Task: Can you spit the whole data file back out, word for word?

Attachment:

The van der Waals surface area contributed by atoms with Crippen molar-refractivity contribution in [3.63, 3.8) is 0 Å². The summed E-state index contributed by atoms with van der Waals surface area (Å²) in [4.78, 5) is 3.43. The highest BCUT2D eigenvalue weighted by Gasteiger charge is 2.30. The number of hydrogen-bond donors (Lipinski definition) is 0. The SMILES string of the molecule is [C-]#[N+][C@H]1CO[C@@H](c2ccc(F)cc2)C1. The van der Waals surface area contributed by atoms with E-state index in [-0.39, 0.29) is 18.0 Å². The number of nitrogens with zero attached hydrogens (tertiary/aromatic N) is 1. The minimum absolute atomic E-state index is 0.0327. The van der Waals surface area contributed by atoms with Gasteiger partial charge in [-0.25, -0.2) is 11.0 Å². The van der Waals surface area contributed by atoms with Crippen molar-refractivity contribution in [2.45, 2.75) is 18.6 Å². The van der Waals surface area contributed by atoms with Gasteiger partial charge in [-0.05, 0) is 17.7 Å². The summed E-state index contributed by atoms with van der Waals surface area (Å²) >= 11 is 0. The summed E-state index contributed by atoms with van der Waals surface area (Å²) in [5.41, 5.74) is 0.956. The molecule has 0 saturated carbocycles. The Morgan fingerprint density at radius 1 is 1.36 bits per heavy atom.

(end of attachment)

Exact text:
The van der Waals surface area contributed by atoms with Crippen molar-refractivity contribution in [3.63, 3.8) is 0 Å². The summed E-state index contributed by atoms with van der Waals surface area (Å²) in [4.78, 5) is 3.43. The highest BCUT2D eigenvalue weighted by Gasteiger charge is 2.30. The number of hydrogen-bond donors (Lipinski definition) is 0. The SMILES string of the molecule is [C-]#[N+][C@H]1CO[C@@H](c2ccc(F)cc2)C1. The van der Waals surface area contributed by atoms with E-state index in [-0.39, 0.29) is 18.0 Å². The number of nitrogens with zero attached hydrogens (tertiary/aromatic N) is 1. The minimum absolute atomic E-state index is 0.0327. The van der Waals surface area contributed by atoms with Gasteiger partial charge in [-0.25, -0.2) is 11.0 Å². The van der Waals surface area contributed by atoms with Crippen molar-refractivity contribution in [2.45, 2.75) is 18.6 Å². The van der Waals surface area contributed by atoms with Gasteiger partial charge in [-0.05, 0) is 17.7 Å². The summed E-state index contributed by atoms with van der Waals surface area (Å²) >= 11 is 0. The summed E-state index contributed by atoms with van der Waals surface area (Å²) in [5.41, 5.74) is 0.956. The molecule has 0 saturated carbocycles. The Morgan fingerprint density at radius 1 is 1.36 bits per heavy atom.